As I wrote I noticed that there were natural parings: where I had been wronged, I so often harbored resentment, fear of or anger toward that person, and were I had caused pain to another (whether with intentionality or by carelessness) I had often provoked unfortunate behavior toward me by them. Some relationships had gone so far wrong that I just could not as a human bean imagine how things might get better. One person I was angry with was dead! What did I do with that?
I just kept writing.......
And as part of the service of forgiveness we were invited to bring our lists forward where we placed them in a bowl of water and stirred until the paper was fully absorbed.
We were engaged in ending the retreat with hugs and weepy goodbyes so it was not until I started the 3 hour drive home that the tears started. Not sobs or frantic weeping, but a good, long cleansing and healing washing away. Filled with gratitude I found myself freed from so many useless fears and frustrations, bitterness and anger, and the need to keep defensive walls in place that had been keeping me enmeshed in fear rather than keeping the fearsome things outside. I became more wiling to allow whatever relationship was possible rather than assuming a bad ending. I became more willing to offer an olive branch even when I was uncertain what needed fixing. I became more willing to believe that others had been growing too and were worth getting to know anew.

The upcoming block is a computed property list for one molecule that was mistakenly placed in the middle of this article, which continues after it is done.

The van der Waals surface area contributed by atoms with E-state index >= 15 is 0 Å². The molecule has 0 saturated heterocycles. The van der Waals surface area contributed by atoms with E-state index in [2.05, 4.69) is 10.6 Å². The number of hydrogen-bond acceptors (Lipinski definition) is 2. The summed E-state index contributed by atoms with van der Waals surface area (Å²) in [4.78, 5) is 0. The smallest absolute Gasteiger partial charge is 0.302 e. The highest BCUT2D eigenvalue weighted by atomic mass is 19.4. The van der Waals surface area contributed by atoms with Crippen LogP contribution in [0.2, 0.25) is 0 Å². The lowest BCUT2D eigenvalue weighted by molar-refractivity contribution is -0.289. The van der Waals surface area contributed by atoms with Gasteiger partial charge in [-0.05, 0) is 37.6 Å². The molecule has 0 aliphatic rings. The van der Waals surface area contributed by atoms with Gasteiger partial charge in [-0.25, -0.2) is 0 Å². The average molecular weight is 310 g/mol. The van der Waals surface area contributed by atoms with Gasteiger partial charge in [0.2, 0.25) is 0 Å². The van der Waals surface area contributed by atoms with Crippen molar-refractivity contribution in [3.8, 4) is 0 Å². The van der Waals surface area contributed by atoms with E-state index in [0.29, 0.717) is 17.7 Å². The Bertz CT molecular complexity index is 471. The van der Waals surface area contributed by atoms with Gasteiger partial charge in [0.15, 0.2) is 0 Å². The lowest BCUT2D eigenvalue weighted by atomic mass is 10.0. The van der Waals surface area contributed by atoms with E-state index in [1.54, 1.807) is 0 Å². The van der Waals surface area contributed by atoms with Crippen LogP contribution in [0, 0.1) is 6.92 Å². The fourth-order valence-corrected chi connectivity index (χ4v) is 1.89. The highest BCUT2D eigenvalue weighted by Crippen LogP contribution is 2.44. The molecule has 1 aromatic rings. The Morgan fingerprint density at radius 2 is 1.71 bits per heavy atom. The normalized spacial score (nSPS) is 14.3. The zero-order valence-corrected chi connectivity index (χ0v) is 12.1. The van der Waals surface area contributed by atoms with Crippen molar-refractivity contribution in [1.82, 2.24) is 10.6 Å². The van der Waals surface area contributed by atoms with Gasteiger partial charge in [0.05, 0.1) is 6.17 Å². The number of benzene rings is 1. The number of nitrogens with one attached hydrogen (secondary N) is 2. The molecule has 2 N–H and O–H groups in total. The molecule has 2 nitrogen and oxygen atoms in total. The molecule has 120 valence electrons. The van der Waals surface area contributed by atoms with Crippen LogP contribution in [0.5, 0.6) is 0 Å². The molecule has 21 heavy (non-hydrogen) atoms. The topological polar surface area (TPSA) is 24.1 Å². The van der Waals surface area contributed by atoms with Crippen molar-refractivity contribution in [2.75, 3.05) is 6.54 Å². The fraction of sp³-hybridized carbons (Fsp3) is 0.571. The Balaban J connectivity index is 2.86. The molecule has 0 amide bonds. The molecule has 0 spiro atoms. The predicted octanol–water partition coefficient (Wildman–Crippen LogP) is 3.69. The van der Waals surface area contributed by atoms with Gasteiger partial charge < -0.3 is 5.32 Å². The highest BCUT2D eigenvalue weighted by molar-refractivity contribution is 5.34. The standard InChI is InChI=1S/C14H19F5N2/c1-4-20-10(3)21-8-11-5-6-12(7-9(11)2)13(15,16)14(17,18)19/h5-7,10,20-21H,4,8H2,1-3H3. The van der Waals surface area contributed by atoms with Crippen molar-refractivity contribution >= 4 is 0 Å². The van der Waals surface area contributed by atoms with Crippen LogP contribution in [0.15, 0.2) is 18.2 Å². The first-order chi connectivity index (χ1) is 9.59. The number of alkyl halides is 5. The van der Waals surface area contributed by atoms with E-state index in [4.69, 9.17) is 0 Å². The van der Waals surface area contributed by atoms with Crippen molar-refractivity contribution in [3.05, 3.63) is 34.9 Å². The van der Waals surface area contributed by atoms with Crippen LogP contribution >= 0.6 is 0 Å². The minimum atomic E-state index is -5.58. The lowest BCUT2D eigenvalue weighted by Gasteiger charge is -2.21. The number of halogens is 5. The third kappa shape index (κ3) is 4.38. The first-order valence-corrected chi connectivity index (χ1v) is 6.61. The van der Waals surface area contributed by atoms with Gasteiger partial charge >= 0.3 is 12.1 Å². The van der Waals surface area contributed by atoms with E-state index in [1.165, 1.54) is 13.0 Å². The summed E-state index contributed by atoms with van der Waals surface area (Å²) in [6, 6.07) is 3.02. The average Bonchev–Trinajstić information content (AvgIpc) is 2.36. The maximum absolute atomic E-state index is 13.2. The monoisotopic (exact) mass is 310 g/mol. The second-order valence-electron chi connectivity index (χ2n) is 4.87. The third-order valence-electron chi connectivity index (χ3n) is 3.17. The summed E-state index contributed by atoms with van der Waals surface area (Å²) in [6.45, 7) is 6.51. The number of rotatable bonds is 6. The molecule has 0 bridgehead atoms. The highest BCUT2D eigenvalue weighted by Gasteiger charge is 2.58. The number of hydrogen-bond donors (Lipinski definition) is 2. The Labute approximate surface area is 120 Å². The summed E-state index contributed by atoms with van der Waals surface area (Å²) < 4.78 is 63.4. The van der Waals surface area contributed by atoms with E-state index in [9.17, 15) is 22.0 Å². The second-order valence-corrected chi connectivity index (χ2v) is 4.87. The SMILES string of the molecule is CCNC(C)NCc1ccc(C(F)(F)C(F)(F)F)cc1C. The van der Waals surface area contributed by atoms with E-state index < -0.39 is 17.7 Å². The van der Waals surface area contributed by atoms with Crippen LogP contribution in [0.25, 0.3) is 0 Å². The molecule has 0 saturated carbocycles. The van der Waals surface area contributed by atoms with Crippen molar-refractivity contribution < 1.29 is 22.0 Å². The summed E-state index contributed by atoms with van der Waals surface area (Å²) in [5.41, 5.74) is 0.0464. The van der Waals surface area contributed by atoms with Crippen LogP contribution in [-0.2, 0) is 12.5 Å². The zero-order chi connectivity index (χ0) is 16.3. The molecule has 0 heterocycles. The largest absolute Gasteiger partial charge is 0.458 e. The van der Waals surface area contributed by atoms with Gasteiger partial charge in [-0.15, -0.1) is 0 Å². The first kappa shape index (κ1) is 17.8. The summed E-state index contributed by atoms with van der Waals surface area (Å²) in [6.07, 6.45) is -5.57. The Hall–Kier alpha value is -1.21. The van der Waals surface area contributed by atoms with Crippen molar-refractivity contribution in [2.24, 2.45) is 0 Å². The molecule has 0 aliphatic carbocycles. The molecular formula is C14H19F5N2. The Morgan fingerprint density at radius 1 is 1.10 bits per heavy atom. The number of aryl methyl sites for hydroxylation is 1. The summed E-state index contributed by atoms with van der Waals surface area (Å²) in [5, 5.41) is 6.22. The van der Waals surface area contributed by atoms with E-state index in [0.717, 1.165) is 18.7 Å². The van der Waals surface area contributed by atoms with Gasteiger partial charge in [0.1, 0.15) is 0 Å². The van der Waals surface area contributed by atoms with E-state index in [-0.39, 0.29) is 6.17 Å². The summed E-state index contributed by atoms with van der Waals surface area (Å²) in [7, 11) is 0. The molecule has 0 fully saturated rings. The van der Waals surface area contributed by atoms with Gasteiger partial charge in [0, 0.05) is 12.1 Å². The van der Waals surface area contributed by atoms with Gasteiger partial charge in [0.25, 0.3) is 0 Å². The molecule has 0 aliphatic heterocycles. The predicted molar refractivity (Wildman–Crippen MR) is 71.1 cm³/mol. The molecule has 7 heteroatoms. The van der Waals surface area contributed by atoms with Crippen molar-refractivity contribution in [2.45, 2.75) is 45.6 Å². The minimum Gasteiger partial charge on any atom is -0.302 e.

I do not mean to imply that I have it all together. I'm particularly still working on the dead one, but God is working tirelessly to get me further along that journey. New slights or frustrations arise, but if there is no good purpose I can discern in hanging on to them (activism or personal growth) it is easier to let it go. If there is purpose in it, it is easier to get busy doing what needs to be done so I am not damaged by embracing the chaos rather than the grace.
Anger, fear, frustration, resentment and bitterness are burdens, acids burning in our hearts that distract us from God, from God's plans, and make it so very difficult to accept that God could offer us what we can not conceive of offering to others whose failings so often have far less weight than our own willfulness against God.
Is it any wonder? If we can not conceive of forgiving another or ourselves, then of course it is so very difficult to truly believe in being forgiven by God.
God would so much like to have a conversation with you about this! He longs to lift this burden from your shoulders and will help you to loosen your grip!